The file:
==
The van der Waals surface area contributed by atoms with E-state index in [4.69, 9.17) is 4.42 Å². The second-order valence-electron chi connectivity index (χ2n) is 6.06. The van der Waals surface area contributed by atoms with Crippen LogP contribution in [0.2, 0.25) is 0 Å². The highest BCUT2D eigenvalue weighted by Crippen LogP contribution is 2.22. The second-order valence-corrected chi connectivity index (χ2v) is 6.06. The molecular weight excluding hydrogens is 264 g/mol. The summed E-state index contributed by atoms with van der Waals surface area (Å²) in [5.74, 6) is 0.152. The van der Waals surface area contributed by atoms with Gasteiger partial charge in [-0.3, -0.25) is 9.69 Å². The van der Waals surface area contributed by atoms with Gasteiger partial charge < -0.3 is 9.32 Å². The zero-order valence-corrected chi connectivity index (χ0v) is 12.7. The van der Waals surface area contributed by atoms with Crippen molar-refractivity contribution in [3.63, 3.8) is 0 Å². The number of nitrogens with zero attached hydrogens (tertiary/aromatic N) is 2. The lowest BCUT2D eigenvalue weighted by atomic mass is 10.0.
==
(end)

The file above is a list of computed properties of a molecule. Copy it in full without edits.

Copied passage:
The van der Waals surface area contributed by atoms with E-state index in [4.69, 9.17) is 4.42 Å². The second-order valence-electron chi connectivity index (χ2n) is 6.06. The van der Waals surface area contributed by atoms with Crippen LogP contribution in [0.2, 0.25) is 0 Å². The highest BCUT2D eigenvalue weighted by Crippen LogP contribution is 2.22. The second-order valence-corrected chi connectivity index (χ2v) is 6.06. The molecular weight excluding hydrogens is 264 g/mol. The summed E-state index contributed by atoms with van der Waals surface area (Å²) in [5.74, 6) is 0.152. The van der Waals surface area contributed by atoms with Gasteiger partial charge in [-0.3, -0.25) is 9.69 Å². The van der Waals surface area contributed by atoms with Gasteiger partial charge < -0.3 is 9.32 Å². The zero-order valence-corrected chi connectivity index (χ0v) is 12.7. The van der Waals surface area contributed by atoms with Crippen molar-refractivity contribution in [3.63, 3.8) is 0 Å². The number of nitrogens with zero attached hydrogens (tertiary/aromatic N) is 2. The lowest BCUT2D eigenvalue weighted by atomic mass is 10.0.